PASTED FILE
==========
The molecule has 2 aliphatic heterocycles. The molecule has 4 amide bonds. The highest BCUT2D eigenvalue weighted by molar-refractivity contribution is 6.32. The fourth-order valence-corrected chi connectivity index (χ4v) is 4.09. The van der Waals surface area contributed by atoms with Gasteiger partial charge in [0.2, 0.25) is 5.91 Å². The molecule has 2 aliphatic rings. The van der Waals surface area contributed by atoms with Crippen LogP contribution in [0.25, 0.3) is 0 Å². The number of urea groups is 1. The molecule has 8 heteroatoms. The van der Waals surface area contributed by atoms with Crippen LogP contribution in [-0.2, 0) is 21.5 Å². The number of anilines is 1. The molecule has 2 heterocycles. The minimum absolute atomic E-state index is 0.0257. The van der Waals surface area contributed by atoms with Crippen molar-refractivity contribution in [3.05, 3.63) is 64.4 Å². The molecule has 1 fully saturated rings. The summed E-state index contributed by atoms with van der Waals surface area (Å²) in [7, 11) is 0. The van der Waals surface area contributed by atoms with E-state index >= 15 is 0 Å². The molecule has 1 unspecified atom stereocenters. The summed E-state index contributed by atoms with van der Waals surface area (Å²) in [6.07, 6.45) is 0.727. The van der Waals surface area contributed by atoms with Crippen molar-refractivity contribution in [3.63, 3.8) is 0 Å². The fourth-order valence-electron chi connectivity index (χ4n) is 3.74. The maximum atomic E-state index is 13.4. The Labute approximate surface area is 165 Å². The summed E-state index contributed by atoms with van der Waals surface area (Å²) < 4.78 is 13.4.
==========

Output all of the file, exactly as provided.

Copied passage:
The molecule has 2 aliphatic heterocycles. The molecule has 4 amide bonds. The highest BCUT2D eigenvalue weighted by molar-refractivity contribution is 6.32. The fourth-order valence-corrected chi connectivity index (χ4v) is 4.09. The van der Waals surface area contributed by atoms with Gasteiger partial charge in [0.2, 0.25) is 5.91 Å². The molecule has 2 aliphatic rings. The van der Waals surface area contributed by atoms with Crippen LogP contribution in [0.25, 0.3) is 0 Å². The number of urea groups is 1. The molecule has 8 heteroatoms. The van der Waals surface area contributed by atoms with Crippen LogP contribution in [-0.2, 0) is 21.5 Å². The number of anilines is 1. The molecule has 2 heterocycles. The minimum absolute atomic E-state index is 0.0257. The van der Waals surface area contributed by atoms with Crippen molar-refractivity contribution in [3.05, 3.63) is 64.4 Å². The molecule has 1 fully saturated rings. The summed E-state index contributed by atoms with van der Waals surface area (Å²) in [7, 11) is 0. The van der Waals surface area contributed by atoms with E-state index >= 15 is 0 Å². The molecule has 1 unspecified atom stereocenters. The summed E-state index contributed by atoms with van der Waals surface area (Å²) in [6.07, 6.45) is 0.727. The van der Waals surface area contributed by atoms with Crippen molar-refractivity contribution in [3.63, 3.8) is 0 Å². The fourth-order valence-electron chi connectivity index (χ4n) is 3.74. The maximum atomic E-state index is 13.4. The Labute approximate surface area is 165 Å². The summed E-state index contributed by atoms with van der Waals surface area (Å²) < 4.78 is 13.4.